Dale Allison on the limits of the quest for the historical Jesus

Over the holiday I read Dale Allison Jr.’s The Historical Christ and the Theological Jesus. Allison is a well-regarded historical Jesus scholar with a number of tomes to his name and a practicing Christian. This book is his attempt to come to terms with how his work as a historian affects his personal faith. As …

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Jesus and the end: what if he was “wrong”?

In my post on Marcus Borg’s view of Jesus and eschatology, I asserted that if Jesus did expect an imminent supernatural in-breaking of some sort, then he was wrong, a conclusion that would disconcert many Christians. This might have been too categorical of a statement. In his book The Historical Christ and the Theological Jesus, …

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Five essential theology books

Michael Westmoreland-White, riffing on this Christian Century article, asks folks to list “five essential theological works” from the past 25 years. (Actually, I think there was a meme on a similar topic circulating the theo-blogosphere a few years back.) Anyway, not being a theologian, or professional churchly type of any sort, I’m not really qualified …

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Marcus Borg’s non-eschatological Jesus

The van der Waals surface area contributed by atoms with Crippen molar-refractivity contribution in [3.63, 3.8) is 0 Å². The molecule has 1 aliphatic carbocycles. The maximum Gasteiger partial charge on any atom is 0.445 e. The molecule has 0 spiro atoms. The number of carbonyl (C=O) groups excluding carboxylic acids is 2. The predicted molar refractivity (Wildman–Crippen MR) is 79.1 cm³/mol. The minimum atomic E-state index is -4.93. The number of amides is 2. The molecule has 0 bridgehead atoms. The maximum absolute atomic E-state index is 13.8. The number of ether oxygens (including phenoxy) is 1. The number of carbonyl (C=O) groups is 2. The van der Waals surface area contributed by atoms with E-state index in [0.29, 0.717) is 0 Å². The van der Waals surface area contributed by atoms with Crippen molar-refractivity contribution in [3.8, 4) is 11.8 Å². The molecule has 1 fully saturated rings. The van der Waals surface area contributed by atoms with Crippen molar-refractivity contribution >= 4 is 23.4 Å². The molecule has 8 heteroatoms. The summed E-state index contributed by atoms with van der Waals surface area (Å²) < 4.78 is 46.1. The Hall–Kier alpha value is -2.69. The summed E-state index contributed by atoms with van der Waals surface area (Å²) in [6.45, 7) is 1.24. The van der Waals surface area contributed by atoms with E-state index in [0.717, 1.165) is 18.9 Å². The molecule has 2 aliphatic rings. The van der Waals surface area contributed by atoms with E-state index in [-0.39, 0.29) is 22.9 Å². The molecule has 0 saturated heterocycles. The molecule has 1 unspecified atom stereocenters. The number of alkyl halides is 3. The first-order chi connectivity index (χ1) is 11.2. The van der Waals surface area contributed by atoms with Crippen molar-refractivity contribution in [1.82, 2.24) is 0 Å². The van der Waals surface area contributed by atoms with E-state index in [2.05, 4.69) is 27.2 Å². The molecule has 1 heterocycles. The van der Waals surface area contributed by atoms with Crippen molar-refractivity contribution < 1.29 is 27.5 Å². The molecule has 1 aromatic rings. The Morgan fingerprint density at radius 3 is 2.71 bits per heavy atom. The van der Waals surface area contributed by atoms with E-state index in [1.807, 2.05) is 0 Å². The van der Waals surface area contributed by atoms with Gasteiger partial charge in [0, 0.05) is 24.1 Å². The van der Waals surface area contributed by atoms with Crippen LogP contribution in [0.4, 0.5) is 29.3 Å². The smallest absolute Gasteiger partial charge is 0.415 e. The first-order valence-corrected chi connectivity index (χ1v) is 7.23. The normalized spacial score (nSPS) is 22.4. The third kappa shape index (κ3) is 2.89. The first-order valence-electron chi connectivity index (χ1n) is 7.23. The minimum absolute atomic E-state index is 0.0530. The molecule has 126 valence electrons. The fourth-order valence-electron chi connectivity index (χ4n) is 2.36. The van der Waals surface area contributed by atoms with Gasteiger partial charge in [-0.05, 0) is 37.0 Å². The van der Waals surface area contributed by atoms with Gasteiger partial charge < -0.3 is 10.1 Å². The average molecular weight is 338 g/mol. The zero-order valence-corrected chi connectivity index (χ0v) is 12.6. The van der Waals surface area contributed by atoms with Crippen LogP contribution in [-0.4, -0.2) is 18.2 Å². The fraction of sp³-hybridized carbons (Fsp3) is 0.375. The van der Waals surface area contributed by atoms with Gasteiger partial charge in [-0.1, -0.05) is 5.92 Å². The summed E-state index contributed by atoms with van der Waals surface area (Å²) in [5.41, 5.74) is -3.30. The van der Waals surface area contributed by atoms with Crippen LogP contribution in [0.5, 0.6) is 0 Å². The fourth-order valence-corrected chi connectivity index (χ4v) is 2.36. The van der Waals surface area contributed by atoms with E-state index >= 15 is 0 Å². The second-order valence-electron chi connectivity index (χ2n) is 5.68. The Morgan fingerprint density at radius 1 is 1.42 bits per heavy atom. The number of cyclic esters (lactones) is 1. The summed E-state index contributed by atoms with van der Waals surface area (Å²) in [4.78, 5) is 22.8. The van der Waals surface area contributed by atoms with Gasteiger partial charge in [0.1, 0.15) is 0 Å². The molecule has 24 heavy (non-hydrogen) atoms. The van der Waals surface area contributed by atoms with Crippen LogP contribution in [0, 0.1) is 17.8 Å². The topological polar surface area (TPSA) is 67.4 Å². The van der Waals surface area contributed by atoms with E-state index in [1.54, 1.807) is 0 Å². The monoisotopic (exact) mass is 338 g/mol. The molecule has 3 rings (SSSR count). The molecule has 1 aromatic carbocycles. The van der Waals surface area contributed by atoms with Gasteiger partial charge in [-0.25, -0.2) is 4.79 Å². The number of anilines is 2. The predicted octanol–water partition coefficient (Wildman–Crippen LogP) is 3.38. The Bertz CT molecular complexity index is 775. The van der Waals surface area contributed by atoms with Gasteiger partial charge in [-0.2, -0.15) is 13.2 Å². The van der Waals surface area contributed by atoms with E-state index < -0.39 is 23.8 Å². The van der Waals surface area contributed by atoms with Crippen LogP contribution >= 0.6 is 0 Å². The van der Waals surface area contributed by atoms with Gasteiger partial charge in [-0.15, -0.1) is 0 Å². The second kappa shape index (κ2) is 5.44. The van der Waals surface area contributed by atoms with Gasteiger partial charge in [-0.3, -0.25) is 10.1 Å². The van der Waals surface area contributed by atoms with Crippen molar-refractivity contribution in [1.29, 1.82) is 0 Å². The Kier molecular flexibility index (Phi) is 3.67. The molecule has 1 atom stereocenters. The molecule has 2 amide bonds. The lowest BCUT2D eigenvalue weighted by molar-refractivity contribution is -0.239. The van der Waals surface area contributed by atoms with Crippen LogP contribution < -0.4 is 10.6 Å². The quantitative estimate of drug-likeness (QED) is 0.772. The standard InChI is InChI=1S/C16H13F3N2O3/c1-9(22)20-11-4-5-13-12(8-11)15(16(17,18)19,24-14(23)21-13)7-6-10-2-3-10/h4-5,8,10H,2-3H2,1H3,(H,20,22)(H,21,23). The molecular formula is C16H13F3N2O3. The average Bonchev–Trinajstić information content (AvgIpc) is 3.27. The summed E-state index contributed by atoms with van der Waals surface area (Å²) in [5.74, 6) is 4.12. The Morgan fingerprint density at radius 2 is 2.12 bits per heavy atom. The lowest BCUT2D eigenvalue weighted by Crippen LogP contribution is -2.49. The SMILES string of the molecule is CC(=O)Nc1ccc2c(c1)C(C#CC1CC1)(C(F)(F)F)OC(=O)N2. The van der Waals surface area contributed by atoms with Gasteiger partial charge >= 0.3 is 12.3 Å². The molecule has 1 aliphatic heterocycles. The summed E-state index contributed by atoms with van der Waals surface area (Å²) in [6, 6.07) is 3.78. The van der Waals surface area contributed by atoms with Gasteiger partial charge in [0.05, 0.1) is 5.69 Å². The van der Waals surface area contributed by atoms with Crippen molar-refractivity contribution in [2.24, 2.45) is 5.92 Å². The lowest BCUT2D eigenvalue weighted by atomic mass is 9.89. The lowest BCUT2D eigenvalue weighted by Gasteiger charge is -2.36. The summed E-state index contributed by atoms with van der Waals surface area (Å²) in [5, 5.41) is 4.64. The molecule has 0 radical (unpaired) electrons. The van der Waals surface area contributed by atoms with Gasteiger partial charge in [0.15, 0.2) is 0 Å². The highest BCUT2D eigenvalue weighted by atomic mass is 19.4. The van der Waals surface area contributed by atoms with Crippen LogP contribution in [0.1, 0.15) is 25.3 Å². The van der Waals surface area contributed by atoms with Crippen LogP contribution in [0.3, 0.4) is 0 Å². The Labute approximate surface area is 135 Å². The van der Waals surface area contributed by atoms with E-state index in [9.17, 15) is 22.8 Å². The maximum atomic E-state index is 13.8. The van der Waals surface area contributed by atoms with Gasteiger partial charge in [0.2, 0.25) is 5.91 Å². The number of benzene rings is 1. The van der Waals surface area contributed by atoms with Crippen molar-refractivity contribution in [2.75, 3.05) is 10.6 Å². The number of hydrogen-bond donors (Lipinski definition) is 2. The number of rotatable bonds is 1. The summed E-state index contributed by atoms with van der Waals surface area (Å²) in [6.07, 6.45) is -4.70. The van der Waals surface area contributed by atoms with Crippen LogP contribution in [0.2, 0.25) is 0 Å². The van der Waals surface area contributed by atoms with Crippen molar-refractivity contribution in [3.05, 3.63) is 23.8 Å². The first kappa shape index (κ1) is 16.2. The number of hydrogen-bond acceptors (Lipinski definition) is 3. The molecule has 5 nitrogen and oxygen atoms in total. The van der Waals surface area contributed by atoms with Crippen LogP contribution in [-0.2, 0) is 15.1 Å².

I found Dale Allison’s book on the historical Jesus stimulating enough that I thought I should get another perspective. I had read Marcus Borg’s Jesus: A New Vision several years ago, but didn’t really remember much of it. So I thought it might be worth re-visiting. Though he comes to different conclusions than Allison (Borg …

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The apocalyptic Jesus and the divine Christ

Continuing the series on Dale Allison’s The Historical Christ and the Theological Jesus (previous posts here and here). Despite his defense of the general picture of Jesus offered in the gospels, Allison is not out just to comfort conservatives or other traditional believers. For starters, as we’ve seen, he’s dubious that we can determine with …

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